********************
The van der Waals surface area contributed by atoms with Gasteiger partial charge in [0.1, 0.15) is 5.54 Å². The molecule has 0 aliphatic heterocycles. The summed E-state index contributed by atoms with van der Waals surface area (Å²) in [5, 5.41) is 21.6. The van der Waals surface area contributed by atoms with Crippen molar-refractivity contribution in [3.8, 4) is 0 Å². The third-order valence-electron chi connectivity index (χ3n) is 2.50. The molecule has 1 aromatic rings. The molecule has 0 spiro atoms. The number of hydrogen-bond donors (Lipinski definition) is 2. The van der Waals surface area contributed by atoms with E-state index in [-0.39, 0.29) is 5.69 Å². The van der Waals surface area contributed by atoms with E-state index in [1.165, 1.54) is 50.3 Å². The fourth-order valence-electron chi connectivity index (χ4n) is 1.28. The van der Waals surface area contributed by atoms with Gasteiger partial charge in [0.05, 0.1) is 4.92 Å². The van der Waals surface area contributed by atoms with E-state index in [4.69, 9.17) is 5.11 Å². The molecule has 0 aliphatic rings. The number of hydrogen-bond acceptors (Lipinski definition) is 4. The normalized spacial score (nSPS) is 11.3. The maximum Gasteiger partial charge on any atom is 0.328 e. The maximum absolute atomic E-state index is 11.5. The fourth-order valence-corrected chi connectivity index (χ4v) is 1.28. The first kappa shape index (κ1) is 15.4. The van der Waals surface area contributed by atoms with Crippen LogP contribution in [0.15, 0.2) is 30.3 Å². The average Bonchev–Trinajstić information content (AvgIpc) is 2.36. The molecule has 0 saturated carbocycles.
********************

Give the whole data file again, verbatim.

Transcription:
The van der Waals surface area contributed by atoms with Gasteiger partial charge in [0.1, 0.15) is 5.54 Å². The molecule has 0 aliphatic heterocycles. The summed E-state index contributed by atoms with van der Waals surface area (Å²) in [5, 5.41) is 21.6. The van der Waals surface area contributed by atoms with Crippen molar-refractivity contribution in [3.8, 4) is 0 Å². The third-order valence-electron chi connectivity index (χ3n) is 2.50. The molecule has 1 aromatic rings. The molecule has 0 spiro atoms. The number of hydrogen-bond donors (Lipinski definition) is 2. The van der Waals surface area contributed by atoms with E-state index in [-0.39, 0.29) is 5.69 Å². The van der Waals surface area contributed by atoms with E-state index in [1.165, 1.54) is 50.3 Å². The fourth-order valence-electron chi connectivity index (χ4n) is 1.28. The van der Waals surface area contributed by atoms with Gasteiger partial charge in [0.05, 0.1) is 4.92 Å². The van der Waals surface area contributed by atoms with E-state index in [4.69, 9.17) is 5.11 Å². The molecule has 0 aliphatic rings. The number of hydrogen-bond acceptors (Lipinski definition) is 4. The normalized spacial score (nSPS) is 11.3. The maximum Gasteiger partial charge on any atom is 0.328 e. The maximum absolute atomic E-state index is 11.5. The fourth-order valence-corrected chi connectivity index (χ4v) is 1.28. The first kappa shape index (κ1) is 15.4. The van der Waals surface area contributed by atoms with Crippen LogP contribution in [0.15, 0.2) is 30.3 Å². The average Bonchev–Trinajstić information content (AvgIpc) is 2.36. The molecule has 0 saturated carbocycles.